Later that evening, I bumped into Jude, Micol and Anne and we headed back to Addyman Books for after hours book browsing. I also popped over to Anne’s Murder and Mayhem bookshop, where I got to properly introduce myself to Agatha Christie fan Sahiba from @dumbwitnesses. Fittingly, I bumped into Sahiba by the Agatha Christie shelves as she was struggling to contain a bunch of Christies in her arms!

Many of us then headed back to The Old Electric Shop, where I got to have a great chat with Kelly @contraryreader, whose son Charley was instantly recognisable in his adorable Sherlock Holmes costume. Book lover Charley is often featured on the @addymanbooks account and it’s lovely to see someone so young showing such a healthy interest in books, as well as having such great reading taste!

In between catching up with Jude, Micol and Annie again at The Old Electric Shop, we were lucky enough to receive amazing goodie bags full of books from Siobhan. Inside mine was a beautiful edition of Crime and Punishment by Fyodor Dostoyevsky from Vintage Books, 99 Stories of God by Joy Williams from Serpent’s Tail, The Pirate Who Does Not Know The Value Of Pi by Eugene Ostashevsky from Nyrbooks and Leopard At The Door by Jennifer McVeigh from Penguin Books. As well as these books, I had also received more free books earlier in the day at The Globe At Hay and some gorgeous @obviousstate goodies. Needless to say, I also couldn’t resist a bit of book buying, so I came home with bulging bags of books!

On Sunday, I returned to Hay-on-wye for the Booksellers Breakfast, which was provided by local chef Hugh Sawyer at The Globe At Hay. Hugh is the founder of the sustainable food company Off Grid Gourmet and, last summer, my friends and I had a private dinner cooked by Hugh. It was a very generous birthday treat from my friends and we had a delicious dinner in a beautiful countryside setting. As a result, I was eagerly anticipating this breakfast and I can safely say it did not disappoint, with a feast of food on offer. I took the opportunity to say hello to Hugh and he did tell me that he recognised me, although I’m sure he was just being polite!

As well as getting to meet Hanneke @hannekehermes, the breakfast was a lovely opportunity to catch up with everyone else again before the inevitable goodbyes. Once breakfast was over, I joined Kimberlee, Sahiba and Rima for an afternoon of book browsing and, as it was such a warm sunny day, we even got to sit and indulge in an ice cream. We also had a private tour behind the scenes of Addyman Books from Anne, who showed us her own incredible book collection, as well as sharing some insightful stories and anecdotes. Anne has such a vast wealth of knowledge, particularly when it comes to politics, current affairs and, of course, books. I could listen to Anne all day and I was lucky enough to receive an offer to come back and stay over for a night above the bookshop, so I’m already looking forward to this opportunity. Waking up surrounded by books is every book lover’s dream turned reality!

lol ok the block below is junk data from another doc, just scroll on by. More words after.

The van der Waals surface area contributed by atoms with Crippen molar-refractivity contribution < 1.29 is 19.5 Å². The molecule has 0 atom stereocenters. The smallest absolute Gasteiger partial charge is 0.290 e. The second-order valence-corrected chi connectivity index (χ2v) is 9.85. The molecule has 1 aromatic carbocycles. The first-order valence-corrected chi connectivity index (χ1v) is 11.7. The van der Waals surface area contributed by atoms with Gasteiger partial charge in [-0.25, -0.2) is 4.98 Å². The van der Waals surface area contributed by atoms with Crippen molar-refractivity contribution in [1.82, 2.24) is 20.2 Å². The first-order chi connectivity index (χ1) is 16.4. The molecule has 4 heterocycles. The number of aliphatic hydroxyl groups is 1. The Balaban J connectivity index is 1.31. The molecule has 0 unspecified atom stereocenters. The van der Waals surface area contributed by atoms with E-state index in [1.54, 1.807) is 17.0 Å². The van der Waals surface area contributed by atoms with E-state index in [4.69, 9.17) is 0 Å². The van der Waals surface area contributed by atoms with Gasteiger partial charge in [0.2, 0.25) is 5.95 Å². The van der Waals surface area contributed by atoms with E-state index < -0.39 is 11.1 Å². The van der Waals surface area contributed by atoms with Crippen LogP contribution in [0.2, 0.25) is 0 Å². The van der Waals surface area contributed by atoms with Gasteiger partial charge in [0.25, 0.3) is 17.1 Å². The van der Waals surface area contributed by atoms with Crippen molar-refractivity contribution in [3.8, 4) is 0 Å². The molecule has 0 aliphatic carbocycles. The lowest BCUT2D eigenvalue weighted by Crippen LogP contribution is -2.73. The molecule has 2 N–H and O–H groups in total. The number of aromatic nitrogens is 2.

By the time the evening came, Kimberlee and I were the last Bookstagrammers remaining and we sat out under the sun with a drink. It was lovely to have one last catch up and, after discovering we are the same age, it also turned out that we have many similarities in our lives. If I didn’t have work the next day, I would loved to have sat there chatting all evening.

While it was sad to say goodbye to everyone after such a short time, there was a sense in the air that something really special had taken place. When I returned to work the following Monday, my close colleague commented that I seemed different as a result of the weekend’s events and what a positive effect it appeared to have on me. I do feel that the weekend has inspired me in so many different ways and it felt empowering to do something just for myself and now it feels like it’s the beginning of a new adventure. I never would have imagined that I could make friends through social media and it was wonderful to meet so many like minded people. I feel so lucky to have been part of such a special weekend and I believe that this is an event that will continue to grow in the future. Next year’s Bookstagram Meet Up has already been extended to ten days and will take place from March 30th to April 8th. For all the latest updates, make sure to follow @bookstagramhay on Instagram. If you’re a Bookstagrammer or a book lover, this event should be at the top of your list. Trust me, you won’t regret it!

Manchester By The Sea

Manchester By The Sea Trailer

Rating: 5/5

Manchester By The Sea tells the story of janitor Lee Chandler, played by Casey Affleck in a career defining role. The film opens with Lee living a secluded existence in Quincy, Massachusetts before he is called back to his home town of Manchester after the death of his brother. Lee is unexpectedly given permanent custody of his sixteen year old nephew Patrick and is forced to abandon his solitary life, as well as face the demons of his past. As Lee learns to cope with this sudden responsibility, we are given glimpses into his previous life and what led him to leave his home town.